The course teaches principles of beef and sheep production in range land environments. Breeding, reproduction, nutrition, marketing, and distribution are examined.
The course defines and identifies the organization of cell types into tissues and organ systems. The course explains the physiology of organ systems in domestic farm animals.
Location, structure and identification of various tissues, organs, and systems of domestic animals through dissection of cadaver animals. Lab utilizes ruminants of mono-gastric species. Additional fee required.
This capstone course is intended to showcase the student's interdisciplinary knowledge of the Agriculture Program Learning Objectives. Students pursue research on a question or problem of their choice, engage in scholarly debates in the relevant disciplines, and, with the guidance of a mentor, produce a substantial paper that reflects a deep understanding of the topic.
This course involves gentling and starting a green horse, 2-3 years of age, halter breaking, leading at walk, trotting and backing, handling of feet and legs, feeding, reproduction, and selection practices. Students must have a horse and consent of the instructor. Additional fee required.
A continuation of EQUH110. Starting the horse on a bit (snaffle or hackamore), driving, backing, lunging and ground work, advanced horse management practices, anatomy, physiology and training practices. Students must have a horse. Additional fee required.
This is a class designed for both horse and rider. The rider must be significantly advanced to maintain a secure seat at a lope. There will be special emphasis on cueing the horse with hands, legs, weight, and voice. The student must have a horse. Additional fee required.
This is a class designed for experienced students and horses. There will be special emphasis on advanced reining, collection, headset lead changes, side passes, pivots, and roll backs. The student must have a horse. Additional fee required.
A major objective of this course is the development of an understanding of the production and management techniques necessary for the successful operation of the horse enterprise. Management practices concerned with feeding, breeding, and health programs receive considerable attention. Age determination, breeding, health care, unsoundness, way of going, nutrient needs, parasite control, buildings, and equipment are among the many areas covered. Students will cover material related to preventative equine medicine and methods associated with such care.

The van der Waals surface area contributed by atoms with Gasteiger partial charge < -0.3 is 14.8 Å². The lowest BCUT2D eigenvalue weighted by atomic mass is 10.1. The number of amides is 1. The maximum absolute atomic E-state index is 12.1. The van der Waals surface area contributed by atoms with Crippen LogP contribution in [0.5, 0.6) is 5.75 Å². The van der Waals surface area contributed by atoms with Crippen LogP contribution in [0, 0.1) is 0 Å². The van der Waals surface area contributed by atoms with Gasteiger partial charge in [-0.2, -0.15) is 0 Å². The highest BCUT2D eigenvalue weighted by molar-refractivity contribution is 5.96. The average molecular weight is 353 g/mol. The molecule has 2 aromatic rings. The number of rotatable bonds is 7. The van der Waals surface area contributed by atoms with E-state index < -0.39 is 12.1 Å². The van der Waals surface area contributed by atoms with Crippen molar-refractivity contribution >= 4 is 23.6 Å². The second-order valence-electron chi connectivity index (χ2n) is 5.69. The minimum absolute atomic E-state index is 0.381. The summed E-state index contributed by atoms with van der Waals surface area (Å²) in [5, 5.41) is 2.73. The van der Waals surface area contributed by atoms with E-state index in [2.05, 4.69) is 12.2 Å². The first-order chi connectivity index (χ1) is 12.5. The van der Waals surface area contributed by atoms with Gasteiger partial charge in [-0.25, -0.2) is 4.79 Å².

This course is designed for students who currently work with horses or desire to be involved with horses in the future and will provide important horse safety information.
This course is an overview of soils, water, rangelands and wildlife conservation from the global to the local level. Impacts of human population growth, economics, ethics and agriculture on the sustainability of natural resources will be examined using basic principles of ecology. The application of ecological principles to agriculture and rangeland management will be included.
The laboratory exercises are designed to relate to the concepts from NRSM101 to rangeland management. Rangeland inventory and classification methods will be reviewed. Sixty common native and introduced plants will be identified in the field and in the classroom.
Degree and Certificate Options
The two-year Associate of Applied Science in Animal Science trains students for employment in traditional, broad-based animal agriculture, such as livestock production, business, and services related to livestock. Additional professional opportunities include ranching, extension, livestock consulting, market livestock analysis, meat grading, and animal recreation.
The equitation option is provided for students who have an interest in working in general agriculture and first and foremost the horse industry. The equine industry is growing and ever changing. The A.A.S. degree is intended to provide basic, practical, and theoretical grounds from which they can choose a field in the industry. Students work with young horses to acquire knowledge and skills in horsemanship, training, safe horse handling, and husbandry. Furthermore, a background in general agriculture is added to make for a very well rounded individual in knowledge that is important in livestock, feeds, range condition, business and marketing. The program is also designed for students who plan to pursue an advanced university degree in the field.
The one-year Certificate of Applied Science in Livestock Technology is designed for the person who plans to return to the farm or ranch to pursue a career working in the livestock production industry. The curriculum stresses production techniques that can be applied immediately to the livestock enterprise. Basic academic courses are included to provide a well-rounded education.
This program is designed for the student who plans to return to the farm or ranch or to pursue a career working in the agriculture industry from a business management perspective. The curriculum stresses agriculture business skills that can be applied immediately to any agriculture operation. The curriculum also exposes the person to a broad overview of livestock, as well as, their sustainable production systems. Basic academic courses are included to provide a well- rounded education.